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Anti-GMO forces undaunted by defeat in California


'Label it Yourself' campaign will continue efforts


By STEVE BROWN


Capital Press


Though a majority of California voters rejected Proposition 37, which would have required the labeling of foods containing genetically modified organisms, the issue is far from settled.


Efforts to require labeling continue from the halls of the U.S. Capitol to neighborhood grocery aisles.


The anti-GMO "Label It Yourself" campaign has been operating for several months, but the failed California initiative has brought added attention to it. The campaign, which calls itself a "decentralized, autonomous, grassroots" organization, has a website but no listed staff or spokesmen.


The website offers downloadable labels that it encourages consumers to print out, take to grocery shelves and stick onto various processed and non-organic foods that may contain GMOs.


Another campaign is "GMO Inside," which was launched by Green America two days after the election.


"We wanted to take advantage of the momentum and assert that that was just one vote," Green America policy director Fran Teplitz said. "GMO Inside is one initiative to reach a broad swath of the public about GMO foods and give people understanding about putting GMOs on their plates."


The campaign will have its own website soon, with the focus on public education.


"The GMO Inside campaign will make it possible for all Americans to find GMOs in the food products in their homes and communities, label them and switch to non-GMO foods instead," Alisa Gravitz, CEO of Green America, said. "The campaign will show corporations that people will not complacently serve as lab rats for the testing of genetically engineered foods."


Working at the federal and state levels is the Center for Food Safety.


"We filed the petition with the FDA last year, outlining the reasons they should label," West Coast director Rebecca Spector said. "We think it's their job."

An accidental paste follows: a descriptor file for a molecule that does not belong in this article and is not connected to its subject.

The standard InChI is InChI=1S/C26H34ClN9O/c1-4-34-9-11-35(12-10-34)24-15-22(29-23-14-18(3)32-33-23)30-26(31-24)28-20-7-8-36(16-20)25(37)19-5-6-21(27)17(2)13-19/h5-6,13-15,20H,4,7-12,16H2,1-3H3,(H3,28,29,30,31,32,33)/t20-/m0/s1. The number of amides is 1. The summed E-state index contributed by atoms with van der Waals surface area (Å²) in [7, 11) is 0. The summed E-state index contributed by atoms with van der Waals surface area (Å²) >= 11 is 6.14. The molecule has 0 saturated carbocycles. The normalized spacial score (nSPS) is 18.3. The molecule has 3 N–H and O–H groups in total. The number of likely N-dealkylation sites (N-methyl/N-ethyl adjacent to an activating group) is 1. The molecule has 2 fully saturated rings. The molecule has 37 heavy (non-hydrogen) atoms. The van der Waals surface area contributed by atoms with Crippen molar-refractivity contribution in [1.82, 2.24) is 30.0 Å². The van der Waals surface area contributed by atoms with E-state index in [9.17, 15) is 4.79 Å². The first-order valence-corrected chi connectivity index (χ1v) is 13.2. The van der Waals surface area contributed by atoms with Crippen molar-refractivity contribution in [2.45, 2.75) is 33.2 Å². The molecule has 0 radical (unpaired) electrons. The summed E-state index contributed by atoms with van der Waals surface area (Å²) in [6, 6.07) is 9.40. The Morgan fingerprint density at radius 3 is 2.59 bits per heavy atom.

The center is also working to introduce legislation in Congress and in state legislatures in the coming cycle.


"It's definitely a long-term campaign," Spector said. "It's very hard to get legislation passed. None of the more than 20 bills introduced at the state level last year passed."


The Center for Food Safety is a partner in the "Just Label It" campaign, but is not affiliated with "Label It Yourself."


"We only support labels that are certified and authorized," she said. California's Proposition 37 failed because of the overwhelming weight of advertising against it, Spector said.


"The issue was polling 60 percent in favor, but once the advertising started, it dropped quickly," she said. "The constant messages were confusing voters, giving misinformation. Supporters were outfunded $46 million to $8.5 million."


She said the complicated "legalese" of the initiative also didn't help. "It wasn't more complicated than other measures, but there's room for improvement."


Teplitz, at Green America, agreed the wording of the proposition was confusing and not in layman's terms. "There are lots of messages flying around, so you go to trusted sources who take into account the concerns you have," she said.




State legislation


Rebecca Spector, West Coast director of the Center for Food Safety, listed the states that introduced GMO labeling legislation in 2011-12:


* Alaska


* California


* Connecticut


* Hawaii


* Illinois


* Iowa


* Maryland


* Minnesota


* New Hampshire


* New York


* North Carolina


* Oregon


* Rhode Island


* Tennessee


* Vermont


* Washington


* West Virginia



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